This is a post originally written for Talking Teaching. It’s a difficult question for universities, but an important one at a time when they are increasingly under scrutiny for the quality of their educational outcomes (read: student completion & retention). It’s a difficult question for individuals too!
Way back when I was a secondary teacher, & there were signs that the government of the day was looking at a possible move to performance pay, there were fairly frequent staffroom discussions discussions around how to assess the quality of one’s teaching. (There’s a much more recent report on this subject here.) One metric proposed was how many of your students passed School Cert. (I told you it was a long time ago!) That was all very well for those whose classes – we had streamed classes at my school – contained students who could mostly be expected to achieve rather well. I had one of those, but I also had the ‘problem’ 4th-form (year 10) class: kids who for a variety of reasons weren’t viewed by many as likely to pass.
I had no real problems with that class. I had to teach them science, and so we ‘did’ science in contexts that they found engaging & relevant: the science of cooking, the science of cosmetics, & so on. We had a ball, & in the process they seemed to absorb some knowledge of science: what it was, & how it worked. But mostly they still didn’t attempt School C (the equivalent of today’s NCEA Level 1), & so by that rubric I’d have been judged a poor teacher. Perhaps, if we’d looked systematically at the level of prior knowledge those students entered my class with, and assessed the gains they made on that, both they and I would have been judged differently.
I was reminded of this during a discussion today about assessing the quality of teachers in a university setting. Now sure, we have a system of paper appraisals and teaching appraisals. But they aren’t shared with line managers as a matter of course, and so that can make things difficult during goal-setting and promotion rounds. For in the absence of that information, just how do line managers (& others) come to any evidence-based assessmentof a teacher’s abilities and performance in the classroom? I suspect the short answer is that they can’t, not really.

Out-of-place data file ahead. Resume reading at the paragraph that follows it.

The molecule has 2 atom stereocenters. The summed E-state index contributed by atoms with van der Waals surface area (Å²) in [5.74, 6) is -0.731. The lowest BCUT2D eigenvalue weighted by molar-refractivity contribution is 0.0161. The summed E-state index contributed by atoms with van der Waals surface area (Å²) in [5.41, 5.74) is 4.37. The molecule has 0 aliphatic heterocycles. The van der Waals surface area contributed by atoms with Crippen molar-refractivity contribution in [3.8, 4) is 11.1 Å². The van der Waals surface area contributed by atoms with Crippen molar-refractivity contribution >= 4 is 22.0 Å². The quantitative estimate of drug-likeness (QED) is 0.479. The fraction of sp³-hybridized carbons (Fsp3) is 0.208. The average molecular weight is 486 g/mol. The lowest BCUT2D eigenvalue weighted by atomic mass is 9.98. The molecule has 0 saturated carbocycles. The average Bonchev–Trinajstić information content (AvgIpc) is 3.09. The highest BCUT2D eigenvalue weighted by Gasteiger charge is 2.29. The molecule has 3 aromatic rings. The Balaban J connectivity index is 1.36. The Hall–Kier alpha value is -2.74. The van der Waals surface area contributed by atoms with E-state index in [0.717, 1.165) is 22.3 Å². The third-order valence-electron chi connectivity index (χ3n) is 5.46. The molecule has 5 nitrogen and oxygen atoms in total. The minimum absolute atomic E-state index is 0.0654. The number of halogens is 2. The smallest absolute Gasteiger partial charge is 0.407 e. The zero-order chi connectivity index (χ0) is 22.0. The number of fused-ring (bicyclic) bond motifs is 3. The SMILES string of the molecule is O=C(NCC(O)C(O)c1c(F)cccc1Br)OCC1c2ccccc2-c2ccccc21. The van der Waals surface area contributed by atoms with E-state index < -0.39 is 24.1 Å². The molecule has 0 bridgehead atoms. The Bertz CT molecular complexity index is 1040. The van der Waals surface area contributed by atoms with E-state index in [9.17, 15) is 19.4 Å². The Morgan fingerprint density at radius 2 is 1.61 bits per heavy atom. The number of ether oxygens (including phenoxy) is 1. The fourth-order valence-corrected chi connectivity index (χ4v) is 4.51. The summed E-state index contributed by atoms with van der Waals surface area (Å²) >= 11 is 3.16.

But even where the appraisal data are available, they shouldn’t be the only tool individuals (& managers) use to assess performance. I’m often told the appraisals are easy to ‘game’, although I’m not sure how correct that is; it does tend to assume that students aren’t able to assess papers and teacher performance reasonably well. I mean, statements like “this teacher made it clear what was expected of me”, “this teacher made the subject interesting”, and “this teacher was approachable when advice or help was required” are fairly objective, after all. But ideally they’d be just one element in an educator’s portfolio.
That portfolio could also include notes and commentary from an option that teachers in the compulsory sector will be used to: having a colleague sit in on a class and provide constructive feedback afterwards. In my experience this is rare in universities, which is a real pity, because both parties can learn a good deal from the experience. (We are accustomed, and encouraged, to have others cast a critical eye on our research outcomes, so why not our teaching?)
It could also include notes & reflections from the education literature. I firmly believe that while my teaching has to be informed by current research in my discipline (& I simply can’t imagine teaching the same thing, year after year!), it must also be informed by findings from research into pedagogy. Things change, after all. Teaching & learning methods that might have seemed to work for those who taught me at uni are almost certainly out of date in today’s classrooms. As regular readers will know, I put much of my own reflection into writing these blog posts: the blog makes up a largish part of my own portfolio.
And of course, if you’re dipping into the literature, and attending seminars or workshops from your equivalent of our Teaching Development Unit, then you’ll pick up all sorts of other, informal, tips for gaining feedback on how things are going in the classroom. It’s worth linking back to a guest post from a my friend & colleague Brydget, as she summarises all this very well.
The trick, of course, is to work out how to present that information to one’s line manager 🙂